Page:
CMDT

    Compagnie Malienne pour le Développement des Textiles

    DAC

    Development Assistance Committee

    EDI

    Economic Development Institute

    ESAF

    Enhanced Structural Adjustment Facility

    IDA

    International Development Association

    FINSAC

    Financial Sector Adjustment Credit

    JEXIM

    Export-Import Bank of Japan

    NERP87

    Zambia’s New Economic Recovery Program, introduced in 1987

    NGO

    nongovernmental organization

    ODA

    Overseas Development Administration

    PESAC

    Privatization and Enterprise Sector Adjustment Credit

    SAF

    Structural Adjustment Facility

    SPA

    Special Programme of Assistance

    STF

    Systemic Transformation Facility

    VAT

    value-added tax

    WAEMU

    West African Economic and Monetary Union

    Contents

    The following symbols have been used in this book:

    • … to indicate that data are not available;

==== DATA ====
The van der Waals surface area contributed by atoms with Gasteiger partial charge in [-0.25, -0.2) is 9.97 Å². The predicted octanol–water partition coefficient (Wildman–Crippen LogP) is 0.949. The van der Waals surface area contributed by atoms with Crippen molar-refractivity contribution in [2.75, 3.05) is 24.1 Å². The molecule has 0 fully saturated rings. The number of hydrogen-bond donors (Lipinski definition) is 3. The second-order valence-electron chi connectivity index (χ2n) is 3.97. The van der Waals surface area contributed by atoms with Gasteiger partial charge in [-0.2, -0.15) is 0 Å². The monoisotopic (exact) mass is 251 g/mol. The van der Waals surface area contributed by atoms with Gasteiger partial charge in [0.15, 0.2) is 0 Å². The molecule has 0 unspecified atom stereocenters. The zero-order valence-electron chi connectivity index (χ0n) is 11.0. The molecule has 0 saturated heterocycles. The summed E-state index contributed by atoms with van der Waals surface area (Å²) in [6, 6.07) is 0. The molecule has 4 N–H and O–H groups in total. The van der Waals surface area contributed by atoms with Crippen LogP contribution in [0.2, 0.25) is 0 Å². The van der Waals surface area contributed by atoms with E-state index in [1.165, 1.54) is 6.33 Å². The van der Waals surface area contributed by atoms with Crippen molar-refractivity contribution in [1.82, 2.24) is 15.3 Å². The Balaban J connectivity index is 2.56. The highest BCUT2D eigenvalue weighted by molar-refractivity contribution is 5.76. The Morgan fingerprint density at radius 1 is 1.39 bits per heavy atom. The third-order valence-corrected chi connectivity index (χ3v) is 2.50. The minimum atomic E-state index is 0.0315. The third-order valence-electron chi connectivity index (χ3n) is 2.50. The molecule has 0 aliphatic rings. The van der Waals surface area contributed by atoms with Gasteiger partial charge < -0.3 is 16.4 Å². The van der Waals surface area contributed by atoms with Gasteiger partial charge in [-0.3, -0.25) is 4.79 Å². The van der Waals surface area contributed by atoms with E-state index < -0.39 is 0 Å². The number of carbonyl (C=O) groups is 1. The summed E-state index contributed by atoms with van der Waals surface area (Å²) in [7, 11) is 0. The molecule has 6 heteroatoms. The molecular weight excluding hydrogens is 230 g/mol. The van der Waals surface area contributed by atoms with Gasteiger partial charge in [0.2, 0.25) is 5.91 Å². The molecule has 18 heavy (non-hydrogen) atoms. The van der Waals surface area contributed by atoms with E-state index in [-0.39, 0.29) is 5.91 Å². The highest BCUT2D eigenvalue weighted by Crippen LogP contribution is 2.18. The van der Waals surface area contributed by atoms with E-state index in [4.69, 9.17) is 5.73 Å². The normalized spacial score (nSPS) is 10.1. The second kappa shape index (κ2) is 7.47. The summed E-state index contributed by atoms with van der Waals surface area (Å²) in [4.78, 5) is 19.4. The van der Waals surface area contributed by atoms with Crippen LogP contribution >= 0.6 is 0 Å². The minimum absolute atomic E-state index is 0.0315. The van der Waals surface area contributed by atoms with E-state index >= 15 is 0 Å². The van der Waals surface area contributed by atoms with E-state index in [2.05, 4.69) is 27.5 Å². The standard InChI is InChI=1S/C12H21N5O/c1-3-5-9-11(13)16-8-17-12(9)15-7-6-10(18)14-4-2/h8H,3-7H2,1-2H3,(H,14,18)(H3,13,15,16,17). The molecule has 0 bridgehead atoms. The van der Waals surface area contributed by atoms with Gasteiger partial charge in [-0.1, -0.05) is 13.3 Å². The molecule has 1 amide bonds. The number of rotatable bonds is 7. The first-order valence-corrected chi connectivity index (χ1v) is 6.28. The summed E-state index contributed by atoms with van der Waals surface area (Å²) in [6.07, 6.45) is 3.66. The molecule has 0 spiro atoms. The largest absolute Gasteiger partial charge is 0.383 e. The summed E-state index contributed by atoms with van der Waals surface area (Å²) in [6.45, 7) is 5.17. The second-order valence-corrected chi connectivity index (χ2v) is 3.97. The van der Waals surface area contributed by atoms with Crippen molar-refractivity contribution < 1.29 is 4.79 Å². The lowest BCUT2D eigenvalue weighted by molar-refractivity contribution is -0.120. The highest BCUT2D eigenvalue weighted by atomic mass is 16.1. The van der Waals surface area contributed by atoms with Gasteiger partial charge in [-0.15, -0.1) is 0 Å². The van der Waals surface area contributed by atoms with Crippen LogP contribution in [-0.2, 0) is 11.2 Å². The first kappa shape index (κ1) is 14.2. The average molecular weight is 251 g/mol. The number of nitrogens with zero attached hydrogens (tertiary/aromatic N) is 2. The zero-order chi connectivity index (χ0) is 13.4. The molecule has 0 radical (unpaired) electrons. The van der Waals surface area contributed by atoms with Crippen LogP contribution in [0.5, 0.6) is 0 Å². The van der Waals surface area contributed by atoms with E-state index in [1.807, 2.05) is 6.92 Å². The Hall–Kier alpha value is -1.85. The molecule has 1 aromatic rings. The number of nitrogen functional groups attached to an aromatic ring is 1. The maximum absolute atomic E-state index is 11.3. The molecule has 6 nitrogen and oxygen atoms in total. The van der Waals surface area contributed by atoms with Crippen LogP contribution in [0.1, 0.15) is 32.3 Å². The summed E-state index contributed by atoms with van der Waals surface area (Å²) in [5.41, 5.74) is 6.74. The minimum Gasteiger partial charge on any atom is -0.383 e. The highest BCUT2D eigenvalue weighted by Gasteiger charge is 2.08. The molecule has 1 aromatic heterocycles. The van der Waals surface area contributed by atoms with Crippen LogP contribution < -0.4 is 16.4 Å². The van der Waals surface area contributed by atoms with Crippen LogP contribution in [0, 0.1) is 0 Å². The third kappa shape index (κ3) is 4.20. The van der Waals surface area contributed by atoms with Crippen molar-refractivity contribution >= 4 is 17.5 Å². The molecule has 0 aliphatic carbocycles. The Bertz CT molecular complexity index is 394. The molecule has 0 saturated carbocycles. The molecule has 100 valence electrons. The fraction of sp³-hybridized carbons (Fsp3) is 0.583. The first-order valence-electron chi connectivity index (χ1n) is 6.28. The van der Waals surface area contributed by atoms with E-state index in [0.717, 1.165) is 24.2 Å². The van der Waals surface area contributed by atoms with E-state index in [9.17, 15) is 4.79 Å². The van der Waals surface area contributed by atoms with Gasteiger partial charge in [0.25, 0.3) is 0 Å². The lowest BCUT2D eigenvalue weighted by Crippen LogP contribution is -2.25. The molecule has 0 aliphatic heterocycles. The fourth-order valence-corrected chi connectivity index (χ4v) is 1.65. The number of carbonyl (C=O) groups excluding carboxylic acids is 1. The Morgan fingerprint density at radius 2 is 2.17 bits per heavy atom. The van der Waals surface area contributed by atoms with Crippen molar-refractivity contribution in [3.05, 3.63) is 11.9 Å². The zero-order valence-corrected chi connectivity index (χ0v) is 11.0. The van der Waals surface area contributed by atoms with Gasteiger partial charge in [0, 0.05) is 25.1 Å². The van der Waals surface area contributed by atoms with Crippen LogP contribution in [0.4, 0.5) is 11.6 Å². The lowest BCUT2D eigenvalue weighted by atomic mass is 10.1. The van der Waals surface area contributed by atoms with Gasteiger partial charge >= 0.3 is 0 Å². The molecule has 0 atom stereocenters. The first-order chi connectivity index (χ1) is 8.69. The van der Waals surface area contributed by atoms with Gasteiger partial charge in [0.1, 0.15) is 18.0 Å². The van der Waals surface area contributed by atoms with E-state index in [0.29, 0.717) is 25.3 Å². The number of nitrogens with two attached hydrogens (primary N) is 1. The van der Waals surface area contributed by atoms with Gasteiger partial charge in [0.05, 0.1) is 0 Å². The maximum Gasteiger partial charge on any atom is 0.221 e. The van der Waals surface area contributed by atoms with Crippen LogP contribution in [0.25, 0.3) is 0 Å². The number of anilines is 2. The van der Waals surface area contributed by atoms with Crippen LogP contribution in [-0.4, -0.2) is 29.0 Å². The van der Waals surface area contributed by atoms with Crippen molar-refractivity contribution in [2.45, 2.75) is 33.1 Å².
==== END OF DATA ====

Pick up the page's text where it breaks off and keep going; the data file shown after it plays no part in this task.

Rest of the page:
• - between years or months (e.g., 1995–96 or January-June) to indicate the years or months covered, including the beginning and ending years or months; and

    • / between years (e.g., 1996/7) to indicate a fiscal (financial) year.

    “Billion” means a thousand million.

    Minor discrepancies between constituent figures and totals are due to rounding.

    The term “country,” as used in this volume, does not in all cases refer to a territorial entity that is a state as understood by international law and practice; the term also covers some territorial entities that are not states, but for which statistical data are maintained and provided internationally on a separate and independent basis.

      You are not logged in and do not have access to this content. Please login or, to subscribe to IMF eLibrary, please click here

      Other Resources Citing This Publication